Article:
Daily Archives: February 2, 2020

The Neon Demon (2016)

*. To borrow some useful language from Leonard Maltin’s Movie Guide: “BOMB. Lowest rating.”
*. I guess it took a village to make a movie this bad. Get a load of that line-up of pre-credit corporate logos. Broadgreen Pictures. Amazon Studios. Gaumont. Wild Bunch. Bold Films. Space Rocket. Nicolas Winding Refn (or NWR).
*. For some reason Neon Demon was a movie that divided critics, beginning with the boos and cheers it was met with at Cannes. I’m honestly at a loss here as to what anyone cheering found of value in it. It’s a movie just as awful as Showgirls, which it recalls, but with thick layers of dullness replacing that film’s campy humour. It is clichéd in every way imaginable. As for a message, you mean pure young maidens go to L.A. and are eaten alive by the scene? Modeling is a cruel business filled with beautiful mean girls? I’m shocked.
*. For what it’s worth, on the commentary Refn says “a lot of the movie is like a ceremonial celebration of narcissism.” So models are narcissists too. More news to me. But does Refn mean “celebration” ironically? Is this film a critique of narcissism? Does it matter? Certainly not to any narcissists, on screen or in the audience.
*. At the halfway point there’s a scene where we apparently go through the looking-glass and Jess transforms into the neon demon. Again, this is according to the commentary. I have to go off of what Refn and Elle Fanning (Jesse) say there because I didn’t get any sense of a transformation. Jess doesn’t have any more power, or more of anything, after this point. Fanning says she’s turned into the mountain lion, but she’s still living in that shitty motel and she even dies a virgin sacrifice. I suppose you could say that she’s become more narcissistic, but kissing herself in the mirror only completes a very short arc.

*. Given that it’s a movie with nothing at all to say it has very little script, disposing of dialogue more or less completely in its final act. Since the dialogue we get in the rest of the film is terrible this is no great loss, though I found the silence (or techno score) only added to the boredom. I can’t think of another movie I’ve seen recently that had less hold on my attention. What was I supposed to be caring about here?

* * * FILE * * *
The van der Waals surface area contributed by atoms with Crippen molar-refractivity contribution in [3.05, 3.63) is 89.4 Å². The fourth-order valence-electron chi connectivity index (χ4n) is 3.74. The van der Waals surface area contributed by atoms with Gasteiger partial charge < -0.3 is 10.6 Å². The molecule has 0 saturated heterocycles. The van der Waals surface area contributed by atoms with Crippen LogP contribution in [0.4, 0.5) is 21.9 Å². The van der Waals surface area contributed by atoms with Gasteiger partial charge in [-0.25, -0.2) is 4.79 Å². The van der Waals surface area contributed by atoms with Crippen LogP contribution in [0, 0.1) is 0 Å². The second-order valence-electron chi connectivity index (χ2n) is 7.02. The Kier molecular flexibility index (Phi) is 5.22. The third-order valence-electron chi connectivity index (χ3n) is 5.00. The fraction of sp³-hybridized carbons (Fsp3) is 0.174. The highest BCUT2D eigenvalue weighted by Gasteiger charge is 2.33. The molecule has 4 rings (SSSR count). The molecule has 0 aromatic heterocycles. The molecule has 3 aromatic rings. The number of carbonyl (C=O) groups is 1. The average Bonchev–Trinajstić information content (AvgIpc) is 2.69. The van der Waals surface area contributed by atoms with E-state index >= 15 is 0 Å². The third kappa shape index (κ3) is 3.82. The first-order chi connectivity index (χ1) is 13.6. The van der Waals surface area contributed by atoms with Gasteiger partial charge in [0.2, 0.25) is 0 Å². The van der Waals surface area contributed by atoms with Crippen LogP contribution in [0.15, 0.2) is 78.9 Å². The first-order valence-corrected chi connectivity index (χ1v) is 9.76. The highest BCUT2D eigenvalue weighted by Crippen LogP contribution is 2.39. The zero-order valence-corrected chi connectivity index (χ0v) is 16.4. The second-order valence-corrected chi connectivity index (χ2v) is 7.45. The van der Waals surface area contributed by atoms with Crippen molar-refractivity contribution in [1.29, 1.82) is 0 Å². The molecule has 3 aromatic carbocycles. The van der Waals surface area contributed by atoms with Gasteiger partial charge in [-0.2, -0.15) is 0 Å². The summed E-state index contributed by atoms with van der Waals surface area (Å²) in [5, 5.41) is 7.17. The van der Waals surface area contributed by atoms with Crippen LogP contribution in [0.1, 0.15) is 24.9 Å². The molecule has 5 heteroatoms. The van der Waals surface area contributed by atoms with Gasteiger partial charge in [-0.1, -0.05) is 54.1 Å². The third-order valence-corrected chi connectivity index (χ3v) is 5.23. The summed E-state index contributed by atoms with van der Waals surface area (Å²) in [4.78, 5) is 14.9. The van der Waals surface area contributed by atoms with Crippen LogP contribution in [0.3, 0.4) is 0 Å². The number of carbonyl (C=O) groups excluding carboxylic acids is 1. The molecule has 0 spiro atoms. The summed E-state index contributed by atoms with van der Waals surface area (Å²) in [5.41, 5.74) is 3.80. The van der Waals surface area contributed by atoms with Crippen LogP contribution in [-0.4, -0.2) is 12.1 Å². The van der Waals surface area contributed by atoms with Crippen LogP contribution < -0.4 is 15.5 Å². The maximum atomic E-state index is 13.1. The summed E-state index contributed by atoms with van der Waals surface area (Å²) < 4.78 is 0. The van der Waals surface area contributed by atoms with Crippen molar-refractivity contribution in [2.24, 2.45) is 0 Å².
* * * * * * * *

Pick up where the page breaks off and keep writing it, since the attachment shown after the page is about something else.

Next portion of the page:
*. I’ve mentioned how the commentary track is of some assistance in understanding what Refn was trying to do. This isn’t because it’s a particularly good commentary — it’s not, with Refn and Fanning joking on a couple of occasions about how they’re “just talking” — but because what was Refn was trying to do remains so obscure. He insists, for example, that the film is a comedy and meant to be laughed at. I sort of got how it might be satirical, but there was little if anything funny going on. Perhaps, like his comments about a celebration of narcissism, this was “just talking” too. Another example: “art is very indulgent. The more indulgent it is the more interesting it becomes.” I have no idea what this means.
*. Refn does offer an explanation of the otherwise mystifying character of Jesse’s boyfriend Dean (Karl Glusman). I found Dean’s presence pointless: just another clichéd figure in a cast full of clichés. Refn, however, refers to him as “the hypocritical [sic] of normality.” Which I think means that there is no state of innocence we fall from but that morality is only ever a pretence. This might actually have been an interesting idea to develop, but Dean (who seems plenty creepy enough directing the photoshoot at the beginning) makes a quick, unexplained exit from the film so we don’t see where Refn might have been going.

*. Speaking of early exits, perhaps the only interesting thing about The Neon Demon is the way it disposes of both its main characters before the end of the film, which thus takes the form of an extended coda. I’d call it anticlimactic, but I’m not sure what the climax of the movie was supposed to be. In any event, it suggests Refn didn’t find Jesse and Ruby very interesting either.
*. As with Showgirls you spend a lot of time waiting for the violent climax to arrive, and when it does I suppose it’s weird enough. Jena Malone’s Ruby, it seems, has a bit of Elizabeth Báthory about her. The mean models are perhaps too sensitive yet. It’s a measure of how much I disliked the movie though that I didn’t find myself getting very excited about any of the surreal gore. It just seemed like more cosmetics.
*. I don’t want to be totally negative so I’ll end with this: I liked Keanu Reeves. He plays the scummy motel manager (meaning he’s scummy and so is the motel), and at first I didn’t even recognize him. Not because he looks any different than he usually does, but just because by the time he appears I wasn’t paying much attention. But good for him. I also liked him in John Wick: Chapter 2, which came out the next year. Could it be that he’s growing on me? Or is he getting better?